Chronic Venous Insufficiency and Obesity
Increased Risk of Vein Problems From Severe Clinical Obesity
Diet & Weight - Obesity Information - Obesity Diet - Obesity Management
Weight Management Guide - Weight Management Program - Help For Obese Patients

What is Chronic Venous Insufficiency?

Typically caused by a combination of genetics (eg. family history of deep vein thrombosis), age, sedentary or "standing" lifestyle, severe obesity, hypertension and smoking, chronic venous insufficiency (CVI) is a disorder of the veins in the leg. The venous valves in the calf become weak and unable to pump blood back to the heart against the force of gravity. The blood therefore pools in the veins of the legs, leading to symptoms such as: swollen ankles, pain after walking, varicose veins, leg ulcers and sores, and swelling of the leg.

Obesity is a Risk Factor For Chronic Venous Insufficiency

Although obesity is not a direct cause of chronic venous insufficiency, it is an important risk factor. This is because obesity, especially morbid obesity, leads to raised blood pressure, a sedentary lifestyle and musculoskeletal problems (hampering mobility and use of leg muscles), all of which are contributory factors in the development of chronic venous insufficiency. Obese women over 50 years of age are most likely to develop serious incidences of this vein disorder.

Morbid Obesity Further Increases Risk of Chronic Venous Insufficiency

Weight-related health problems increase with increased weight. Therefore patients with morbid or malignant obesity are at even higher risk of blood circulatory disorders like chronic venous insufficiency.

Weight Loss is No Cure

There is no specific cure for chronic venous insufficiency, once the condition is developed, although there are a variety of alleviating treatments. These include the use of compression stockings to "squeeze" the legs and prevent blood from flowing backwards and pooling in the leg; injection therapy; and surgery to divide or remove affected veins, or deep-vein bypass surgery for thighs. Reduction of obesity is also beneficial for chronic venous insufficiency although, like all non-surgical treatments, weight loss by itself is no cure.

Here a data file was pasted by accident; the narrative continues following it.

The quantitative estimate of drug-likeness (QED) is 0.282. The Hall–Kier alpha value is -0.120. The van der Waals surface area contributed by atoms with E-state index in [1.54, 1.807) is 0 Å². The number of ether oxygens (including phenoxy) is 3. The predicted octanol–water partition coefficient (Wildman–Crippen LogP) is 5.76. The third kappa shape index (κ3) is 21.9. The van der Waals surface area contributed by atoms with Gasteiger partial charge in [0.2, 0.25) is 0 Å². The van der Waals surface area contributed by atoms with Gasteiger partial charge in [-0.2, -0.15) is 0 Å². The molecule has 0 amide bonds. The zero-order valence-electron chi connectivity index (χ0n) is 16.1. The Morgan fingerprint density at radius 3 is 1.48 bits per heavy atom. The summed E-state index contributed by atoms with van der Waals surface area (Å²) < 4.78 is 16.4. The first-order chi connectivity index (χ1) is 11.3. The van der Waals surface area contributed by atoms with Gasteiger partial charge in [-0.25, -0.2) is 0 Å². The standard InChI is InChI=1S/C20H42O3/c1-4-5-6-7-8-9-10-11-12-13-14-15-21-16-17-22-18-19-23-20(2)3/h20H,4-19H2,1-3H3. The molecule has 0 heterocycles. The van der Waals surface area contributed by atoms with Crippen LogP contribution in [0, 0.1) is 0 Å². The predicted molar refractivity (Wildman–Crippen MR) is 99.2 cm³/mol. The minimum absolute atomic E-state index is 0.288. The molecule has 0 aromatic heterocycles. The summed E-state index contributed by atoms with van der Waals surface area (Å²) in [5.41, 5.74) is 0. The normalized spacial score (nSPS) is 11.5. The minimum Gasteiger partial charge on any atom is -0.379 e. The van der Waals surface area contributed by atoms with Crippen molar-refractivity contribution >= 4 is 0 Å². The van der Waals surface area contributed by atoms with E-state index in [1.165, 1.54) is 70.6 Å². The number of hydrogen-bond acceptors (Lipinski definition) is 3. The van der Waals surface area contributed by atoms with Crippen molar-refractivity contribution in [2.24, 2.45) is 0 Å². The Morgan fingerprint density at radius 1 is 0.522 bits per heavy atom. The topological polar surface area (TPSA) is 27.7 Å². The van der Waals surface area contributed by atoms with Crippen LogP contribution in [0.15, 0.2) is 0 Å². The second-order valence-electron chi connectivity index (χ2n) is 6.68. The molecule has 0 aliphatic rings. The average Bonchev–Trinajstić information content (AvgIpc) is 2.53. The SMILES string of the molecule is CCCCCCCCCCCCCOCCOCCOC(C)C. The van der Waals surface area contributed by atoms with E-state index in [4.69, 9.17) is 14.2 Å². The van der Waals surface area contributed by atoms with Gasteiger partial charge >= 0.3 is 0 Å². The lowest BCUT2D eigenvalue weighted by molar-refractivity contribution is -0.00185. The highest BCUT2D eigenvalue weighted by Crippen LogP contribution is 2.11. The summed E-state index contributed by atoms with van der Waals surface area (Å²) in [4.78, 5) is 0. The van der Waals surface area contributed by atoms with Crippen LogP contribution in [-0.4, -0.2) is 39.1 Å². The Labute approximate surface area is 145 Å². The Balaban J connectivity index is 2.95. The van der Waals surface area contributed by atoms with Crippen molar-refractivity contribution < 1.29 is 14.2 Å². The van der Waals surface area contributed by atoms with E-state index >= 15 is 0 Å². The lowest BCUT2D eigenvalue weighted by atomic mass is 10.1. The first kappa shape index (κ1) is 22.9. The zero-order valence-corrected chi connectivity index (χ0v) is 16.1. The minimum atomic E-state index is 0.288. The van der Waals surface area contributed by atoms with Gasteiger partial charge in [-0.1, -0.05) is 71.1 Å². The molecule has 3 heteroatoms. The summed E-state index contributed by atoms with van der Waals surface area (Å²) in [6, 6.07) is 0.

Guide To Excess Body Fat
Overweight & Health - Mild Obesity - Morbid Obesity - Malignant Obesity - Super Obesity - Abdominal Obesity
Reduce Abdominal Fat - Reduce A Fat Belly - Body Mass Index Chart - Obesity Chart - Body Fat Percent Guide
Waist Circumference and Health - Body Mass Index Guide
Guide To Overweight And Health
Healthy Weight Information - Weight/Health Risk Factors - Health Risks of Obesity - Body Fat, Weight and Health
Causes of Weight Gain - Hypothyroidism and Weight Gain - Mid-Life Weight Gain - Causes of Obesity
Treatment Of Excess Body Fat
Obesity Treatment Methods - Treating Morbid Obesity - Bariatric Surgery Guide - Health Dangers Bariatric Surgery
Health Dangers of Gastric Bypass - Does Bariatric Surgery Reduce Obesity - Surgery For Obese Patients
Bariatric Questions - Weight Loss Drugs to Reduce Obesity - Weight Loss Programs - Weight Loss Advice
Child Overweight
Obesity in Children - Child Obesity Causes - Child Obesity Prevalence - Overweight in Children
Weight Chart For Boys - Weight Chart For Girls - Teen Weight Loss - Help For Overweight Children
Help To Reduce Obesity
Weight Loss Advice For Obese Patients - Support Group For Obese Patients - Forum For Obese Patients
Weight Loss Help - Weight Loss Tips - Lose Weight After Pregnancy - Weight Control in Menopause
Energy Intake And Nutritional Information
Diet Nutrition | Calories Index | Calorie Needs Guide | Calorie Needs for Women | Guide to Healthy Diet

© 2000-2014 Anne Collins - All rights reserved.